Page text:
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US – Slot sector consolidation is overdue

By - 12 August 2014

Fitch Ratings has described the consolidation of the slot supplier industry as being long overdue, adding that there will be huge benefits for those involved.

Duplicative costs including research and development (R&D) have helped prime the industry for consolidation and we believe merger and acquisition activity in the sector underscores demand for slot suppliers’ content in a slow growth environment.

Fitch stated: “Scientific Games recently announced that it would purchase supplier Bally Technologies, Inc (Bally). Scientific Games purchased top four US slot supplier WMS in 2013. The Bally buy follows GTech’s announced acquisition of International Gaming Technology (IGT). Both businesses stand to benefit from the expansion of online gaming and other quickly evolving channels, which include social gaming. The Scientific Games’ merger further consolidates the already oligopolistic slot supplier industry to create an almost equal sized competitor to IGT, the incumbent market share leader, and offers tangible cost synergies.

“Scientific Games estimates $220m in cost synergies from the merger, which we think is achievable,” Fitch added. “Scientific Games says $33m will come from cost of goods sold, $43m will be generated via R&D with $144m from sales, general, and administrative (SG&A) costs. The SG&A target is less than one-half of Bally’s annualized SG&A costs ($88m for quarter ended March 31, 2014) and the R&D estimate is justifiable based on how much IGT spends on R&D relative to its roughly $2bn slots-related revenue base.”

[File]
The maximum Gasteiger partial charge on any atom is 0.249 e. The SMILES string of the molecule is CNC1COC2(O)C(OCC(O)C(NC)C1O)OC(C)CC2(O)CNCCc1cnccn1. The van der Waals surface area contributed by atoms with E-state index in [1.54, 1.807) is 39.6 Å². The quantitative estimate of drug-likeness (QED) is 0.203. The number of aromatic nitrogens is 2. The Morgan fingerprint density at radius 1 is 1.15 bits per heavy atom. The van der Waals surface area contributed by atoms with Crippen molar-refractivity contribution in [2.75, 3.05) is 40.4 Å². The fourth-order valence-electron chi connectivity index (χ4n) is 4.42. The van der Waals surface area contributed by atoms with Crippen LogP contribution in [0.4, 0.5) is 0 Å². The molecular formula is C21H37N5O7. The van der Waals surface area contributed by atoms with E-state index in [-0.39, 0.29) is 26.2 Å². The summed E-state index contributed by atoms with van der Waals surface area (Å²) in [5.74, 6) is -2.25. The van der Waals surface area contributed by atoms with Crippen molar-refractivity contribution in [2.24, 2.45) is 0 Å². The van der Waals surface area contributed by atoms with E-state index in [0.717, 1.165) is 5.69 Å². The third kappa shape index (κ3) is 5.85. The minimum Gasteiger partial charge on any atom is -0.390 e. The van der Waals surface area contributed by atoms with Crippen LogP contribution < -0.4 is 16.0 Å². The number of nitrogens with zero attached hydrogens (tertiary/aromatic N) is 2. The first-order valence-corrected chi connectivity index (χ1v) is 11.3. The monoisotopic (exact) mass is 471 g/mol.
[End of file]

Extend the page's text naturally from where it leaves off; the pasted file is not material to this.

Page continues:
In addition to cost synergies, Fitch believes a marriage of slots and lottery business will enable Scientific Games and GTech to leverage Bally’s and IGT’s slot content, respectively, across their lottery business.

“This is especially important because of the proliferation of online gaming, which lottery operators have an opportunity to participate in. Scientific Games, along with 888, is the main online gaming vendor for the state of Delaware,” Fitch explained. “As casino operators remain content with somewhat older gaming floors, the slot machine replacement cycle has not been able to fully recover post-recession. We believe new casino openings in the US will also be far and few between relative to the rapid ascent of regional casinos in the 1990s and early 2000s.”

Fitch expects the fundamentals for the slot segment to remain soft longer term as more of the casino floor is allocated towards table games and regional casino markets continue to be beleaguered by the more frugal U. consumer. Slots represented about 73 per cent of positions across Caesars Entertainment Corp’s portfolio of 30 casinos in 2013 compared to 78 per cent in 2007 on the same-store basis. Fitch believes that the younger generations’ preference for table games will continue to drive this trend and expects slots to account for roughly 75 per cent of the US regional casinos’ revenues over the next 10 to 20 years relative to about 85 per cent currently.

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